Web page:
; snippet shown here from lines 108 - 118 of file src/library/stats/src/cov.c in R-4.3.0).

```
else { /* Kendall's tau */ \
for(n1=0 ; n1 < k ; n1++) \
if(!(ISNAN(xx[n1]) || ISNAN(yy[n1]))) { \
= sign(xx[k] - xx[n1]); \
xm = sign(yy[k] - yy[n1]); \
ym
\
COV_SUM_UPDATE \} \
} \
```

### R Based, Copy All Pairs

What can we do in R that is similar? We can generate all the pairwise indices, create actual vectors, and then get the signs of the differences maybe?

```
= function(x, y)
reference_ici
{= length(x)
n_x = length(y)
n_y = combn(n_x, 2)
pairs = rbind(x[pairs[1, ]],
x_pairs 2, ]])
x[pairs[= rbind(y[pairs[1, ]],
y_pairs 2, ]])
y[pairs[= sign(x_pairs[1, ] - x_pairs[2, ])
x_sign = sign(y_pairs[1, ] - y_pairs[2, ])
y_sign = x_sign * y_sign
x_y_sign = sum(x_y_sign > 0)
sum_concordant = sum(x_y_sign < 0)
sum_discordant
= duplicated(x)
x_is_dup = x[x_is_dup]
x_dup = table(x_dup) + 1;
x_tied_values_t1 = duplicated(y)
y_is_dup = y[y_is_dup]
y_dup = table(y_dup) + 1
y_tied_values_t2
= sum(x_tied_values_t1 * (x_tied_values_t1 - 1)) / 2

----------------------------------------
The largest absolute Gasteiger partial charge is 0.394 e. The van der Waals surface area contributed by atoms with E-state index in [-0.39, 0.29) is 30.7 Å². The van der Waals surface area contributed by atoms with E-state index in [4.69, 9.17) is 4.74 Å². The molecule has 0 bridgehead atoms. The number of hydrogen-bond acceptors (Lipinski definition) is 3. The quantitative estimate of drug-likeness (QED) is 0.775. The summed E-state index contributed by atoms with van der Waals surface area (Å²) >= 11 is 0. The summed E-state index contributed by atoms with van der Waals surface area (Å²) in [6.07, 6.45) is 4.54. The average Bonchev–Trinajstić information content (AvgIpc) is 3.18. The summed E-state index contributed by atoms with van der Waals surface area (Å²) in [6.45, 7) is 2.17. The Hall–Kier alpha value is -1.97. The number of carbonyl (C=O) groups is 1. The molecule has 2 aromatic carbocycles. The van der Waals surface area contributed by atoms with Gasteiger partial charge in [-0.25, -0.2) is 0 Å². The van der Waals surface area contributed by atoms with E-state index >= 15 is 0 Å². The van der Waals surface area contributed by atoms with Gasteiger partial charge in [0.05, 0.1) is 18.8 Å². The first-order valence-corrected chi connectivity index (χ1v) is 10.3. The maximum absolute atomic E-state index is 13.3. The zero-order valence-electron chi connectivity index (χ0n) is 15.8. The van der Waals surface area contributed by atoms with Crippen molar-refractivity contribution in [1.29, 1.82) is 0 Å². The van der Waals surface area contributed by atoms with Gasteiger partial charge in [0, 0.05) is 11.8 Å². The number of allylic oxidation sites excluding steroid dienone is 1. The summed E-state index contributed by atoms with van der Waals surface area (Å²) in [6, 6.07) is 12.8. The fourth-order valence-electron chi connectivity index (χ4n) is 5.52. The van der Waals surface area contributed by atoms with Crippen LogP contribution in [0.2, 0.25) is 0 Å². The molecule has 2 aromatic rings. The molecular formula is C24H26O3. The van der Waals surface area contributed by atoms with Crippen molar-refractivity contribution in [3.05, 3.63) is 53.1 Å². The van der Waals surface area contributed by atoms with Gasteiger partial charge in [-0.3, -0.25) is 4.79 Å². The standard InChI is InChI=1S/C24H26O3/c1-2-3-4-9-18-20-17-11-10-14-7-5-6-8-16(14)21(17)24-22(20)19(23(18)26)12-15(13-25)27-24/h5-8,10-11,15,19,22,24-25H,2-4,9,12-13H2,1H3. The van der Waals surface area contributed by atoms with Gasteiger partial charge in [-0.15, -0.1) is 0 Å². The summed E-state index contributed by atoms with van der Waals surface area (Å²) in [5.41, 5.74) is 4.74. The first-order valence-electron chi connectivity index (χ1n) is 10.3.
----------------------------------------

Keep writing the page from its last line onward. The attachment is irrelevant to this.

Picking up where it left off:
x_tied_sum_t1 = sum(y_tied_values_t2 * (y_tied_values_t2 - 1)) / 2
y_tied_sum_t2 = n_x * (n_x - 1) / 2
t_0
= sqrt((t_0 - x_tied_sum_t1) * (t_0 - y_tied_sum_t2))
k_denominator = sum_concordant - sum_discordant
k_numerator
= k_numerator / k_denominator
k_tau
k_tau }
```

Let’s see how long this takes as a baseline, and how it compares to the `{stats::cor}`

function.

```
set.seed(1234)
= rnorm(1000)
x = rnorm(1000)
y ::microbenchmark(cor(x, y, method = "kendall"),
microbenchmarkreference_ici(x, y),
times = 20)
```

```
Unit: milliseconds
expr min lq mean median
cor(x, y, method = "kendall") 11.44744 12.47315 12.84324 13.07735
reference_ici(x, y) 351.74901 368.20867 392.19704 387.35215
uq max neval
13.28316 13.63687 20
417.69942 432.55782 20
```

Not so great. Not that surprising, given the main correlation algorithm in R is written in C. Let’s see if we can speed that up. Although our code **seems** vectorized here, there is significant time taken in creating the large matrices to hold the pair indices, and then create the pairs themselves. Therefore, if we can avoid the creation of those large matrices, we can probably improve the speed.

### R Based, Increment Count

```
= function(x, y)
iterators_ici
{= length(x)
n_entry = 0
sum_concordant = 0
sum_discordant for (i in seq(1, n_entry - 1)) {
for (j in seq(i + 1, n_entry)) {
= sum_concordant + ((sign(x[i] - x[j]) * sign(y[i] - y[j])) > 0)
sum_concordant = sum_discordant + ((sign(x[i] - x[j]) * sign(y[i] - y[j])) < 0)
sum_discordant
}
}= sum_concordant - sum_discordant
k_numerator
= duplicated(x)
x_is_dup = x[x_is_dup]
x_dup = table(x_dup) + 1;
x_tied_values_t1 = duplicated(y)
y_is_dup = y[y_is_dup]